Gun-wielding Kris Jenner is so ludicrous to me, but I love her as a matriarch and a meme. She has a gun license IRL, so I don’t understand why anyone would want to mess with her. That being said, I like to manifest Kris when I’m feeling especially vulnerable, as evident in this meme. I’m a masculine woman, and it often goes implied by men that my attributes are unattractive, whether it’s that I’m quick to anger, how I sit with my legs spread out, or how I’m eager to put people in their place when their small-mindedness is showing. I find that I’m most often perceived as unattractive when I’m critiquing men who aren’t used to being told they’re wrong. I’m happy to have found my voice through memes, and I’m not afraid to use it.

I made this after I confronted my abuser. I kept texting him paragraphs upon paragraphs about his assaults on me and other women, but it was clear that he was merely trying to contain the situation and had no interest in getting to the root of what was going on. I wasn’t going to get through to him, and I had to accept that no amount of emotional labor I performed would heal him, me, or anyone else.

I love subverting overused meme formats. This one is an homage to “normie” Twitter, poking fun at self-centered types who won’t even let you finish saying “hello” to them before they begin gushing at you. It plays on the work of Jenny Holzer. I just love the idea of a loquacious Holzer combatting the modern fuckboy, and the marriage of the two is an entry-level insight into my sense of humor.

This is another example of using low-hanging fruit — i.e. a picture of Miley Cyrus cuddling a pig — to get a simple point across. I consider this a silly, light, and pointed meme. For most feminists who are attracted to men, privilege is an ongoing struggle within romantic relationships. Resenting a person for not understanding the privilege they inherently possess while simultaneously being in love with them sucks, and the obstacles this creates can be impossible to overcome.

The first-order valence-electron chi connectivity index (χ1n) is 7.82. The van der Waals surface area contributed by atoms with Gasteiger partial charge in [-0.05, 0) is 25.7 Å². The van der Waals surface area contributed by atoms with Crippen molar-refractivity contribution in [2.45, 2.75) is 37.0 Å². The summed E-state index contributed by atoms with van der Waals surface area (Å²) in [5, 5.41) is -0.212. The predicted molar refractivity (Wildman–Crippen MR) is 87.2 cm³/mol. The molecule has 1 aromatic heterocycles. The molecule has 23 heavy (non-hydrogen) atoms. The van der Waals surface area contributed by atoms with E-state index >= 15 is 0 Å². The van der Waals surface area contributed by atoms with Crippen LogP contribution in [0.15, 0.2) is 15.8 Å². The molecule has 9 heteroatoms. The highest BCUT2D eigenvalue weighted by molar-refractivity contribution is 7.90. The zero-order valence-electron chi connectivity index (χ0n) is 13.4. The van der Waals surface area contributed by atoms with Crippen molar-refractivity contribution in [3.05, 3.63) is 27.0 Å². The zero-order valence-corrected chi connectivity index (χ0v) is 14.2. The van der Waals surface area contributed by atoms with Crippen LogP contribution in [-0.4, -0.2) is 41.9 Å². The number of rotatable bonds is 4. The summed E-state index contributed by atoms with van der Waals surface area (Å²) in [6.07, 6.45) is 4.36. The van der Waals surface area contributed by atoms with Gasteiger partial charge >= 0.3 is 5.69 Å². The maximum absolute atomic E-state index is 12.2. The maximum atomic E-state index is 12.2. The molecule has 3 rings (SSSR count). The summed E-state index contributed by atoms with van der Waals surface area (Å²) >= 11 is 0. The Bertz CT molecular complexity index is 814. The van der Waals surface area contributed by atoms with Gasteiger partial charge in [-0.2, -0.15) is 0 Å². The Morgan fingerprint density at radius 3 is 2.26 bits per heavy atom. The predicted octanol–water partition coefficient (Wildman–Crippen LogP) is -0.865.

I had a moment of clarity last year when I made this. I had been dumped by my abusive ex (for the nth time) and I wanted to actually get past it. I would come up with these mantras to remind myself that I needed to be alone for awhile, and I faked it ‘til I made it. This was one of them.

Starterpacks are, by now, a classic meme format. They’re simply a collage of esoteric details that, when collected, create a picture of a stereotype. They used to be my go-to. It got to the point where I felt I had made a starterpack for all of my grievances, so I stopped. This one in particular is a self-drag. Despite the fact that all of my controversial opinions begin with irony, I’m all of a sudden doing people's’ natal charts within minutes of meeting them.

There’s nothing I love more than making fun of cishet white boys. If this starterpack reminds you of anyone in your life, you should excommunicate them from it immediately.

Shannon Edwards is a writer and public speaker in Portland, OR.